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  Volume de collection Numéro de collection Edition  
  ISSN 1365-2656 ISBN Médium  
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  Numéro d'Appel MARBEC @ isabelle.vidal-ayouba @ collection 1349  
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Auteur KIVELA, M.; ARNAUD-HAOND, S.; SARAMAKI, J. url  doi
openurl 
  Titre EDENetworks: A user-friendly software to build and analyse networks in biogeography, ecology and population genetics Type Article scientifique
  Année (down) 2015 Publication Revue Abrégée Molecular Ecology Resources  
  Volume 15 Numéro 1 Pages 117-122  
  Mots-Clés Biogeography; biological communities; graph theory; microbial ecology; network analysis; population genetics  
  Résumé The recent application of graph-based network theory analysis to biogeography, community ecology and population genetics has created a need for user-friendly software, which would allow a wider accessibility to and adaptation of these methods. EDENetworks aims to fill this void by providing an easy-to-use interface for the whole analysis pipeline of ecological and evolutionary networks starting from matrices of species distributions, genotypes, bacterial OTUs or populations characterized genetically. The user can choose between several different ecological distance metrics, such as Bray-Curtis or Sorensen distance, or population genetic metrics such as FST or Goldstein distances, to turn the raw data into a distance/dissimilarity matrix. This matrix is then transformed into a network by manual or automatic thresholding based on percolation theory or by building the minimum spanning tree. The networks can be visualized along with auxiliary data and analysed with various metrics such as degree, clustering coefficient, assortativity and betweenness centrality. The statistical significance of the results can be estimated either by resampling the original biological data or by null models based on permutations of the data.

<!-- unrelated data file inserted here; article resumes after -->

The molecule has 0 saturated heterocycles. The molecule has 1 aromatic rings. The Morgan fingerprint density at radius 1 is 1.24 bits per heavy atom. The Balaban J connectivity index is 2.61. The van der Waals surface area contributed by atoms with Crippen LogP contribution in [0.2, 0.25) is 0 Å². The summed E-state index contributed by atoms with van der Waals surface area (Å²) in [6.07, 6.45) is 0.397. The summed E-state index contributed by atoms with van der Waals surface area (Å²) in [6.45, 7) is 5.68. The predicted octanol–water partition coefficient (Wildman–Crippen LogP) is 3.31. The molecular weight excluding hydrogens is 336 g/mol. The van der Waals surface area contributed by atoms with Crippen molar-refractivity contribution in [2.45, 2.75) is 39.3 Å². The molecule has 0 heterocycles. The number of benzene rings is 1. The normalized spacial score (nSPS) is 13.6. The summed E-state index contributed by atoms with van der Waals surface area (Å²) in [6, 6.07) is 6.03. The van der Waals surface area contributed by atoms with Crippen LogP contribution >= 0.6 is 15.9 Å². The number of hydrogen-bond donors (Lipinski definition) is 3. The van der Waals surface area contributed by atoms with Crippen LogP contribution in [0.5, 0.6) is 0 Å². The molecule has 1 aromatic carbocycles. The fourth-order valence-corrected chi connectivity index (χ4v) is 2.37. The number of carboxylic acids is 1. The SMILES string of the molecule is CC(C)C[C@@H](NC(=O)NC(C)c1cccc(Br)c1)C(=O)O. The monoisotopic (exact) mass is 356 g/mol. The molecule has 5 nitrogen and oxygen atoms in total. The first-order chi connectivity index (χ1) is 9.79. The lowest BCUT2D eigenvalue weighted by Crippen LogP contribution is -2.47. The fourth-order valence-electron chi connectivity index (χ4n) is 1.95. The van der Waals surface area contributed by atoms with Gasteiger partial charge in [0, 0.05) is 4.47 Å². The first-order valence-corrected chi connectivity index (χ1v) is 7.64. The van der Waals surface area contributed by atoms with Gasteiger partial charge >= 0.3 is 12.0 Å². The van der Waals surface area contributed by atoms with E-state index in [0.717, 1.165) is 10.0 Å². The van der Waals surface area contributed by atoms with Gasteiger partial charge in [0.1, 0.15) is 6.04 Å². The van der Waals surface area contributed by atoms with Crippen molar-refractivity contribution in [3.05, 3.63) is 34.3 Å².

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  ISSN 1755-098x ISBN Médium  
  Région Expédition Conférence  
  Notes Approuvé pas de  
  Numéro d'Appel MARBEC @ isabelle.vidal-ayouba @ collection 1119  
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Auteur van Gils, J.A.; van der Geest, M.; De Meulenaer, B.; Gillis, H.; Piersma, T.; Folmer, E.O. url  doi
openurl 
  Titre Moving on with foraging theory: incorporating movement decisions into the functional response of a gregarious shorebird Type Article scientifique
  Année (down) 2015 Publication Revue Abrégée Journal of Animal Ecology  
  Volume 84 Numéro Pages 554-564